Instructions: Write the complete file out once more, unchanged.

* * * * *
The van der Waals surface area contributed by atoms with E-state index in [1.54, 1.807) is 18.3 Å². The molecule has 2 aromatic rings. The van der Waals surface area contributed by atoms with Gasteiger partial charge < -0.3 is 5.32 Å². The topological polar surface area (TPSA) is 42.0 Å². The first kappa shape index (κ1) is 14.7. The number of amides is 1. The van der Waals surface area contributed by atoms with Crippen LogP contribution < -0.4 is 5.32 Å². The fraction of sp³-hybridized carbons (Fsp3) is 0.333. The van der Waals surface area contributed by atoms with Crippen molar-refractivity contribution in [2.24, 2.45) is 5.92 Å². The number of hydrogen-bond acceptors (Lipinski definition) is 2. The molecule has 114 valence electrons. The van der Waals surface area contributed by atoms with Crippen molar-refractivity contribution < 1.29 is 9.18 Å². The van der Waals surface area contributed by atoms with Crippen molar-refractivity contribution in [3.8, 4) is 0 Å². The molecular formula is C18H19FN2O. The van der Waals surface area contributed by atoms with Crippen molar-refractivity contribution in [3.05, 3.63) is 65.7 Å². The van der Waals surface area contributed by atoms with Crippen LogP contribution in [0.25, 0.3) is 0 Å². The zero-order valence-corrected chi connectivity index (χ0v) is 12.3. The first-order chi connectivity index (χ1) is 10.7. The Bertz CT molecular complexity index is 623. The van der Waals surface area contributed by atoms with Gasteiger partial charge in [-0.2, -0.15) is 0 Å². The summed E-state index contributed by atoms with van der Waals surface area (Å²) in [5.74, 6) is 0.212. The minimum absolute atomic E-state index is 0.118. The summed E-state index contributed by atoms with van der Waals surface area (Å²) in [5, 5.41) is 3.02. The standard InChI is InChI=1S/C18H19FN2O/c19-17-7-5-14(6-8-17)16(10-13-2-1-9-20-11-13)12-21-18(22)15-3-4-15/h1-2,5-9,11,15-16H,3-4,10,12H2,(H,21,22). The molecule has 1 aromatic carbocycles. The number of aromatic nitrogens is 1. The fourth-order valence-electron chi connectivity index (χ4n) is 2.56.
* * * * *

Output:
The van der Waals surface area contributed by atoms with E-state index in [1.54, 1.807) is 18.3 Å². The molecule has 2 aromatic rings. The van der Waals surface area contributed by atoms with Gasteiger partial charge < -0.3 is 5.32 Å². The topological polar surface area (TPSA) is 42.0 Å². The first kappa shape index (κ1) is 14.7. The number of amides is 1. The van der Waals surface area contributed by atoms with Crippen LogP contribution < -0.4 is 5.32 Å². The fraction of sp³-hybridized carbons (Fsp3) is 0.333. The van der Waals surface area contributed by atoms with Crippen molar-refractivity contribution in [2.24, 2.45) is 5.92 Å². The number of hydrogen-bond acceptors (Lipinski definition) is 2. The molecule has 114 valence electrons. The van der Waals surface area contributed by atoms with Crippen molar-refractivity contribution < 1.29 is 9.18 Å². The van der Waals surface area contributed by atoms with Crippen molar-refractivity contribution in [3.8, 4) is 0 Å². The molecular formula is C18H19FN2O. The van der Waals surface area contributed by atoms with Crippen molar-refractivity contribution in [3.05, 3.63) is 65.7 Å². The van der Waals surface area contributed by atoms with Crippen LogP contribution in [0.25, 0.3) is 0 Å². The zero-order valence-corrected chi connectivity index (χ0v) is 12.3. The first-order chi connectivity index (χ1) is 10.7. The Bertz CT molecular complexity index is 623. The van der Waals surface area contributed by atoms with Gasteiger partial charge in [-0.2, -0.15) is 0 Å². The summed E-state index contributed by atoms with van der Waals surface area (Å²) in [5.74, 6) is 0.212. The minimum absolute atomic E-state index is 0.118. The summed E-state index contributed by atoms with van der Waals surface area (Å²) in [5, 5.41) is 3.02. The standard InChI is InChI=1S/C18H19FN2O/c19-17-7-5-14(6-8-17)16(10-13-2-1-9-20-11-13)12-21-18(22)15-3-4-15/h1-2,5-9,11,15-16H,3-4,10,12H2,(H,21,22). The molecule has 1 aromatic carbocycles. The number of aromatic nitrogens is 1. The fourth-order valence-electron chi connectivity index (χ4n) is 2.56.